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What is maternal singing? Maternal singing is a term used to describe the way parents sing more expressively, more slowly, and at a higher pitch level when singing to an infant. This mentoring is done to promote emotional regulation in early years and enhances memory and learning in preschool years. Studies of maternal singing focus on expressive features that convey maternal feelings or intentions and their consequences for infants. In the first year of life, when self-regulatory skills are limited, the caregivers’ management of infants’ negative emotions is crucial for the subsequent development of self-regulation skills.

Mothers smile much more when they sing to infants than when they talk to infants. These smiles can be heard as well as seen – and they make the vocalizations sound happier! Studies show that playful or arousing maternal singing is very effecting in reducing infant distress, and that soothing maternal singing such as lullabies are effective to promote infant tranquility and sleep. Play songs like nursery rhymes and stories can be used to promote social stimulation.

You may think this sounds strange and that an infant so small wouldn’t know the difference if they were sung to or not. Interestingly enough, babies have quite an impressive perception of pitch, rhythm, and meter. Infants can notice a small pitch change of one semitone in a single note of a melody after hearing several repetitions of about 5 to 10 notes. This is even true when the altered melody is presented in a different key! An infant’s perception of meter is influenced by the pattern of movement they experience while listening. For example, infants bounced on every second beat vs. every third beat respond to different rhythm patterns thereafter.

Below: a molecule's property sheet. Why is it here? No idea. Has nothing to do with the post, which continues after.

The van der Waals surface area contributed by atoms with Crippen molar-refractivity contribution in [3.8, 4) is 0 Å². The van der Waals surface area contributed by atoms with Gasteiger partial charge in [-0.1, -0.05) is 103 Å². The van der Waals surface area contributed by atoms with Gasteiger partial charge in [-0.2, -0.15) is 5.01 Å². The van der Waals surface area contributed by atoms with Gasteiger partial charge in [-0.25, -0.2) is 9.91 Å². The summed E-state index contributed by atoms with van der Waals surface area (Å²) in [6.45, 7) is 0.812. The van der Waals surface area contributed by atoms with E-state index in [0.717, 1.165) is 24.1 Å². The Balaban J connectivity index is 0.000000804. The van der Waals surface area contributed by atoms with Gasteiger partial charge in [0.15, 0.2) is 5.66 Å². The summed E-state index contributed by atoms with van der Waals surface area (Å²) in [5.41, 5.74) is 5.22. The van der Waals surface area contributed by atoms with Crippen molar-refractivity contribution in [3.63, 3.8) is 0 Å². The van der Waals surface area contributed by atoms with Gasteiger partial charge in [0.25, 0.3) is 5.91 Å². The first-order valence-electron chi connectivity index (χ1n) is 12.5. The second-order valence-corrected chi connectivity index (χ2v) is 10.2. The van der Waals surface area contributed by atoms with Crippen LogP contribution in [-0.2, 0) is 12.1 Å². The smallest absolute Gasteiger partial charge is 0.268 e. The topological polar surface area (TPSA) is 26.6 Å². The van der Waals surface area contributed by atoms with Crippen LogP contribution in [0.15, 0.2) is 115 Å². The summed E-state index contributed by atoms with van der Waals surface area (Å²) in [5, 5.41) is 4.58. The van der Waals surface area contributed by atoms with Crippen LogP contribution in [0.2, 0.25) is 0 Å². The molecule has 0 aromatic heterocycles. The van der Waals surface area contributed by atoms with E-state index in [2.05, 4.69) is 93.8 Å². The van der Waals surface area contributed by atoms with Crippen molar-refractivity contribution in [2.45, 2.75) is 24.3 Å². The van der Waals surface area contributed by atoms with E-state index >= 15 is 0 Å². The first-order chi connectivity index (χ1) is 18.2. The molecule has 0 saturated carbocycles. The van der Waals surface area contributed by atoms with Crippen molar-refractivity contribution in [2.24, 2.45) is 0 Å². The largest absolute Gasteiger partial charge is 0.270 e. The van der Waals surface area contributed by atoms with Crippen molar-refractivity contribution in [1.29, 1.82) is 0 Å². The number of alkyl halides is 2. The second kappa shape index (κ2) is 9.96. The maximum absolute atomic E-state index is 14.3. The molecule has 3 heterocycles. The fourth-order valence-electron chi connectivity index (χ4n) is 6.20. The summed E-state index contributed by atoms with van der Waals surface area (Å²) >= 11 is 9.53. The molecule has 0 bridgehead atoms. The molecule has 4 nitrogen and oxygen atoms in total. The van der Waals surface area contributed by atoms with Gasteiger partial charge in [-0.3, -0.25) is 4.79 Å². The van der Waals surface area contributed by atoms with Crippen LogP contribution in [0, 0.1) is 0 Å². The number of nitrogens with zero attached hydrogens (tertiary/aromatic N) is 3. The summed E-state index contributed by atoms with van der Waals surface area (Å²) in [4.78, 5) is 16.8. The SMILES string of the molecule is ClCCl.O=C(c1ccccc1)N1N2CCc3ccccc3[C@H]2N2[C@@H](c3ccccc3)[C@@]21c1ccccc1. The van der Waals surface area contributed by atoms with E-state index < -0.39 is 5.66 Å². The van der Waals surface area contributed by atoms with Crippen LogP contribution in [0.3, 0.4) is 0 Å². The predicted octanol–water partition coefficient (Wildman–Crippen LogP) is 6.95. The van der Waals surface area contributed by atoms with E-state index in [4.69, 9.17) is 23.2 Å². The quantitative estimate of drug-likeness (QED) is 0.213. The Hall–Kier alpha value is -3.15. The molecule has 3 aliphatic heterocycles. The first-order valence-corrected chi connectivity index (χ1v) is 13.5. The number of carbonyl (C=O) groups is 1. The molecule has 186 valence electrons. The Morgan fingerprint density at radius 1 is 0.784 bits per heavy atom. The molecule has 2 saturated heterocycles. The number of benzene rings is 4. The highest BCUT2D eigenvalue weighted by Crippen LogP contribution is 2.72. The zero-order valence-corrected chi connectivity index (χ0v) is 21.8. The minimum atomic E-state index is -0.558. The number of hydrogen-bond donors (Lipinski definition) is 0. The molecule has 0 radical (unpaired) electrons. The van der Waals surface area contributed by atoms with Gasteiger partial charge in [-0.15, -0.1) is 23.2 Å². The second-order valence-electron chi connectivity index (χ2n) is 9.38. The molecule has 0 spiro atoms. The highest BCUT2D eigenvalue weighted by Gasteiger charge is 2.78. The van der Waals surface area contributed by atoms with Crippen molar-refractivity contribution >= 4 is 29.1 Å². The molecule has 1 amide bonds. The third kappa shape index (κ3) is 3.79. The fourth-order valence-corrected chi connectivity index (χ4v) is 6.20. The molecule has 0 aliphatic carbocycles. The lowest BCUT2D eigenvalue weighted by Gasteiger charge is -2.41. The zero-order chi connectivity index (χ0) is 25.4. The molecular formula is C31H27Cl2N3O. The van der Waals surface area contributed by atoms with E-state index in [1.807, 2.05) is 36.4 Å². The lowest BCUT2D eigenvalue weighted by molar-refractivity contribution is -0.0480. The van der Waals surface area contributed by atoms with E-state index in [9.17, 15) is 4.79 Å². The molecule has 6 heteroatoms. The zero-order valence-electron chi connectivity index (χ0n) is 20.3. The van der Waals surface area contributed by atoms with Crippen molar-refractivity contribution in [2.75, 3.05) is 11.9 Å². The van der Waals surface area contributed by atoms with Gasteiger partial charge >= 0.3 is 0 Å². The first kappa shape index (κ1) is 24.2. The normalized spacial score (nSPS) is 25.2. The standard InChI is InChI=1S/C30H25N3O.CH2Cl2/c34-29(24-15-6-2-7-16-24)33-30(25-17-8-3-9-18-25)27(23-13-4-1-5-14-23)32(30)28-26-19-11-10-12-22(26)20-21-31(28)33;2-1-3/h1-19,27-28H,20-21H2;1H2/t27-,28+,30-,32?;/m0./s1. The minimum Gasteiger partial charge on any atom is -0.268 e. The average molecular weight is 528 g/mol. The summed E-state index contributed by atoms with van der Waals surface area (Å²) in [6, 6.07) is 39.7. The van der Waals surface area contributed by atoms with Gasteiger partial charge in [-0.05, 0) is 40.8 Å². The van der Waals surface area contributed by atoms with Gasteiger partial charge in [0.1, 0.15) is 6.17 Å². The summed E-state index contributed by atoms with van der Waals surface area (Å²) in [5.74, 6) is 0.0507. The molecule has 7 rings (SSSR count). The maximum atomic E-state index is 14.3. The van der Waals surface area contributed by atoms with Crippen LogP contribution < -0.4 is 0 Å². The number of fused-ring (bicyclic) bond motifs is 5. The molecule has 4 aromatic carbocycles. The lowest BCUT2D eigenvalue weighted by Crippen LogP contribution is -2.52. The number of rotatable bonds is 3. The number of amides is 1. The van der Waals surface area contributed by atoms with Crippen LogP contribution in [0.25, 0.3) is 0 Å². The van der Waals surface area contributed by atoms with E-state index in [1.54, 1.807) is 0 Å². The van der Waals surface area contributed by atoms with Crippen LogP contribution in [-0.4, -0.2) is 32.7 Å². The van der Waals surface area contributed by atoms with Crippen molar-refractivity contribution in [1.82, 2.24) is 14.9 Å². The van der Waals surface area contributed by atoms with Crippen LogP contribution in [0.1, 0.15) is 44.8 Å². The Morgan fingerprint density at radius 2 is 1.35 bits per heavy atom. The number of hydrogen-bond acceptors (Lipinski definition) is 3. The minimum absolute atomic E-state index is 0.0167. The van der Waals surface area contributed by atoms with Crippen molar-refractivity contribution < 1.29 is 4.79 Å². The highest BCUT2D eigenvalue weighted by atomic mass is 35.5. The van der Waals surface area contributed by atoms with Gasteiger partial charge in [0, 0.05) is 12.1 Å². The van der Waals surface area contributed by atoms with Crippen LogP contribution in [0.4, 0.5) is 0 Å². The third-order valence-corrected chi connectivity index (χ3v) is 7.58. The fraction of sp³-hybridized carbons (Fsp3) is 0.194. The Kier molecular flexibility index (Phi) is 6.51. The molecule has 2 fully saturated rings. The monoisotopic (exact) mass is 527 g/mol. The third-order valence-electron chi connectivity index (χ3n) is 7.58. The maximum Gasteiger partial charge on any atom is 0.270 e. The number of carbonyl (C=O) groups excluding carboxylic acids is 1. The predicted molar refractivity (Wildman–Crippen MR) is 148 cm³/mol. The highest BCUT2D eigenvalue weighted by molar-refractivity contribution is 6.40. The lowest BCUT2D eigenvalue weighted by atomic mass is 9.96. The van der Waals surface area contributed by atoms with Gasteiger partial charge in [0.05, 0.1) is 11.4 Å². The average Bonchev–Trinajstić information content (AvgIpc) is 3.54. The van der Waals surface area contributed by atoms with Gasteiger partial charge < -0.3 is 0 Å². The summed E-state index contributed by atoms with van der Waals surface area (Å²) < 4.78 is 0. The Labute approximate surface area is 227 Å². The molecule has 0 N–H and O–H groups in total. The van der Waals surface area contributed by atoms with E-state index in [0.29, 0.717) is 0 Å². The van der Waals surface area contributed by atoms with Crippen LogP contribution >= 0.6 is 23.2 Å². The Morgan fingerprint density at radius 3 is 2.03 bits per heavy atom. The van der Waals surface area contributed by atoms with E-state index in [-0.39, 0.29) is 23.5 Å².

Maternal singing occurs most commonly in face-to-face interactions, so visual gestures are an integral part of the performance. As such, infants with deaf parents can achieve the same emotional regulation and stimulation with slow, rhythmic, and exaggerated signing that is expressive and dance-like.

Here is what the Developmental Path to Singing would look like:

  1. Syllable babbling – “bababa”, “badagoo”
  2. Vocal babbling – varied syllables noticeably differ in intonation with rising and falling pitch
  3. Toddler response changes – having your child fill in the blank of words in a song (e.g. Mom sings “The Itsy Bitsy…” and the child responds “spider”)
  4. Synchronized singing – baby and caregiver singing together in unison
  5. Toddler pleasures in singing alone – this is a sign of functional emotional self-regulation
  6. Toddler invents their own songs – this shows musical creativity and developing play skills
  7. Preschooler sings song that promote learning – songs like The ABC’s and The Days of The Week are used to build cognitive and language skills
  8. Child gains implicit knowledge of the conventions of Western tonal music – at this stage it could be further beneficial to begin structured musical lessons that will further enhance development, mental health, and abstract reasoning!

This blog only scratches the surface of the benefits of early exposure to music and singing for children. More research is needed in the field to include fathers and other caregivers in future studies, as well as comparing the effects of live singing with recorded singing. If you found this interesting, hopefully you will keep it in mind the next time you sing to your baby and notice the impacts of maternal singing!

By: Sara VanDyk, B.A. Linguistics & Psychology


Trehub, S. E., & Gudmundsdottir, H. R. (2019). Mothers as singing mentors for infants. In G. F. Welch, D. M. Howard, & J. Nix (Eds.), The Oxford handbook of singing (pp. 455–469). Oxford: Oxford University Press.